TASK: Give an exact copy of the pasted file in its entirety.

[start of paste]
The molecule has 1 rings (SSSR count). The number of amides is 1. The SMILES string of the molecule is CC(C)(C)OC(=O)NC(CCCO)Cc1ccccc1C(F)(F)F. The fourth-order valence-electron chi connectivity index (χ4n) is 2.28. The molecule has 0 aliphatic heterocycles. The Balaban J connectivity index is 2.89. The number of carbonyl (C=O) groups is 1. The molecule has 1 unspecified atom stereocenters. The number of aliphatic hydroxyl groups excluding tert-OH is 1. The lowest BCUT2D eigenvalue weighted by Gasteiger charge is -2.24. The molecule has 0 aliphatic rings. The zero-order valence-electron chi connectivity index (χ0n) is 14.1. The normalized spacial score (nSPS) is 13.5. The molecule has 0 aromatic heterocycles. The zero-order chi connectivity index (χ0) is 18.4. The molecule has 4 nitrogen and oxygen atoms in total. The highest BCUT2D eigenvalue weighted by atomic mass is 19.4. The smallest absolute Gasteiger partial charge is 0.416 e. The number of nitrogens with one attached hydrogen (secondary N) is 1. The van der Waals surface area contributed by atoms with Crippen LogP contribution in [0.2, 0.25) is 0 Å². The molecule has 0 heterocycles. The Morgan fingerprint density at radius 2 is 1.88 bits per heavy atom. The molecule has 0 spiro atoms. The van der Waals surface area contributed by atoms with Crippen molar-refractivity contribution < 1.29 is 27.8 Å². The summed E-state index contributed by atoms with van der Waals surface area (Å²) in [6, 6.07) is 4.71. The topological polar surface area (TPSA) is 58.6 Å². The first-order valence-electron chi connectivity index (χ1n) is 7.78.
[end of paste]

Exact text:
The molecule has 1 rings (SSSR count). The number of amides is 1. The SMILES string of the molecule is CC(C)(C)OC(=O)NC(CCCO)Cc1ccccc1C(F)(F)F. The fourth-order valence-electron chi connectivity index (χ4n) is 2.28. The molecule has 0 aliphatic heterocycles. The Balaban J connectivity index is 2.89. The number of carbonyl (C=O) groups is 1. The molecule has 1 unspecified atom stereocenters. The number of aliphatic hydroxyl groups excluding tert-OH is 1. The lowest BCUT2D eigenvalue weighted by Gasteiger charge is -2.24. The molecule has 0 aliphatic rings. The zero-order valence-electron chi connectivity index (χ0n) is 14.1. The normalized spacial score (nSPS) is 13.5. The molecule has 0 aromatic heterocycles. The zero-order chi connectivity index (χ0) is 18.4. The molecule has 4 nitrogen and oxygen atoms in total. The highest BCUT2D eigenvalue weighted by atomic mass is 19.4. The smallest absolute Gasteiger partial charge is 0.416 e. The number of nitrogens with one attached hydrogen (secondary N) is 1. The van der Waals surface area contributed by atoms with Crippen LogP contribution in [0.2, 0.25) is 0 Å². The molecule has 0 heterocycles. The Morgan fingerprint density at radius 2 is 1.88 bits per heavy atom. The molecule has 0 spiro atoms. The van der Waals surface area contributed by atoms with Crippen molar-refractivity contribution < 1.29 is 27.8 Å². The summed E-state index contributed by atoms with van der Waals surface area (Å²) in [6, 6.07) is 4.71. The topological polar surface area (TPSA) is 58.6 Å². The first-order valence-electron chi connectivity index (χ1n) is 7.78.